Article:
Slater: That’s so good. My favorite thing about the Liberty Tree in Boston is the British soldiers chopped it down and turned it into the Liberty Stump. The local paper wrote “With malice diabolical, they [British soldiers] chopped down a tree, because it bore the name liberty.” I love that because it wasn’t the tree that had magic powers, it was the people who met underneath the tree. Everyone listening right now across the country, we need to meet underneath a tree. That’s the power of Sirius XM and your show. We’re all across the country. How can we do that? On your phone that you have right next to you, you can meet underneath a 21st century Liberty Tree. Hopefully this tree is right up there in the annals of history like all those other trees you just mentioned.
Mike: Here’s another cool thing about the Liberty Tree app. I guess it’s going to be once a week you’re going to have a different challenge?
Slater: Yeah, this is my favorite part. There are four sections: News, Forum, Group, but this is the best part. Maybe you’ll agree with me. I think we don’t just need a political revolution in this country. I think we need a cultural revolution. We need a social shift in this country. Every week, we’re going to issue a new video challenge. This is where we’re going to transcend politics into life, into families, into real American values. Every week we’re going to issue a new one. You can accept the challenge and comment on it and share it and really spread the word through these weekly life challenges. You have issued this week’s challenge. It’s perfect. I love it. People love it. It’s so great. I just wanted to talk to you and ask you why you chose this challenge for Liberty Tree.
Mike: The challenge that I chose was to challenge men to become better gentlemen, better fathers, better brothers, better friends, better coworkers, better parishioners in their churches, better leaders, better everything, to work on your social and gentlemanly skills, because how we conduct our affairs can either make us statesmen or boors. One of the, I think, great historical works that you can read to find out how statesmen conducted their affairs and what they thought about gentleman-like behavior and manners is the Earl of Chesterfield’s Letters to His Son. I think there were 213 in total. They’re published in two volumes. You can get them at the Gutenberg Press free of charge.
In the Earl of Chesterfield’s letters, we find each letter starts with the same thing “Dear Boy.” By the way, the reason why the earl started the letters is because Dear Boy is a bastard. He’s born out of wedlock. The earl, being an earl, was not supposed to acknowledge him. Dear Boy’s mother died and the Earl of Chesterfield is saying: I have to do the gentlemanly, chivalrous thing. I must see to it that this child receives a proper education.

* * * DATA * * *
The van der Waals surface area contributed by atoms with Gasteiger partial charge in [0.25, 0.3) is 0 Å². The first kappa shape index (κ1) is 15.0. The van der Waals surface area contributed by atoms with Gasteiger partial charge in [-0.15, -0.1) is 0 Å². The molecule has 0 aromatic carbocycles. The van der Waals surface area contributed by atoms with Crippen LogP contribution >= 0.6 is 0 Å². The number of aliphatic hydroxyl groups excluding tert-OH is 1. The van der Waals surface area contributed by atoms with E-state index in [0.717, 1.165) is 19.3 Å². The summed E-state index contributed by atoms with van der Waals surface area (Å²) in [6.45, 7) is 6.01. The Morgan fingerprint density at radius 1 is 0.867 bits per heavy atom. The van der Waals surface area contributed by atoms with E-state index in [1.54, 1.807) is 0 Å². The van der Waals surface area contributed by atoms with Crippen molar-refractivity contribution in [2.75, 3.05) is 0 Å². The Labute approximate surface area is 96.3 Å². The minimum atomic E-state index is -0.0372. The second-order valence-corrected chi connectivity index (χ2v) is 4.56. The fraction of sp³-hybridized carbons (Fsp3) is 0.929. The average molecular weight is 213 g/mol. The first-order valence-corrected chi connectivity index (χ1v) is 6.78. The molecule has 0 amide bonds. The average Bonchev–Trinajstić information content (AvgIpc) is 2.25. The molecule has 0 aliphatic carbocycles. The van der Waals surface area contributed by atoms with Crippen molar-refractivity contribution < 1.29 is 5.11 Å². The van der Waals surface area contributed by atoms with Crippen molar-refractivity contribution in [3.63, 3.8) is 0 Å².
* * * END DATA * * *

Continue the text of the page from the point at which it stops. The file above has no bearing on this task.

So he basically then had to admit: Yeah, he’s mine. He’s a bastard, but I’m going to see that he doesn’t make any more bastards. So he sent him off to school. He went to school in Paris, he went to school in Berlin, and he went to school in Italy. He went to three different schools to learn — at one he learned law, one religion, and one the arts. All along the way, this 13-year-old kid is receiving these letters from this father he never knew he had. Each one, as I said, starts off “Dear Boy.” Then Chesterfield instructs him: Okay, son, you’re going to go into a crowd of people that are going to be smarter and wealthier than you; here’s how you should conduct yourself as a gentleman.
They’re great lessons. They’re good letters to read to start with, but the lessons are great. You said make it a challenge. Even though I didn’t have any details, I chose to go the gentlemanly route because my thought was: Knowing Slater and knowing that liberty-loving, libertarian audience you have, there’s going to be an ample supply of challenges to do this libertarian thing and seize your liberty by doing this, but few challenges for people to do — as John Adams says, “Freedom is not the liberty to do as you want but the responsibility to do as you ought.” That was my thought: Let me give them a little different kind of liberty challenge.
Slater: It’s perfect. One thing I love about the letters is it’s so great to see that the principles from 260 years ago are the same today as they were then. The answers are right in front of us, whether it’s the Constitution, the Declaration or the Bible, they’re the same principles of success. That’s what these letters, which you introduced to me through the app, show. One of my favorite things — you can download the app for free. It’s called Liberty Tree for your iPhone, Android, and iPad. You can accept this challenge. We highlighted a few letters and we linked back to your website as well. People are accepting the challenge and saying: I’m bringing my teenage son into this. We’re going to read this together. We’re going to read this as a family. Isn’t that as good as it gets? That gives me goose bumps just thinking about people becoming more gentlemanly together with their sons.
End Mike Church Show Transcript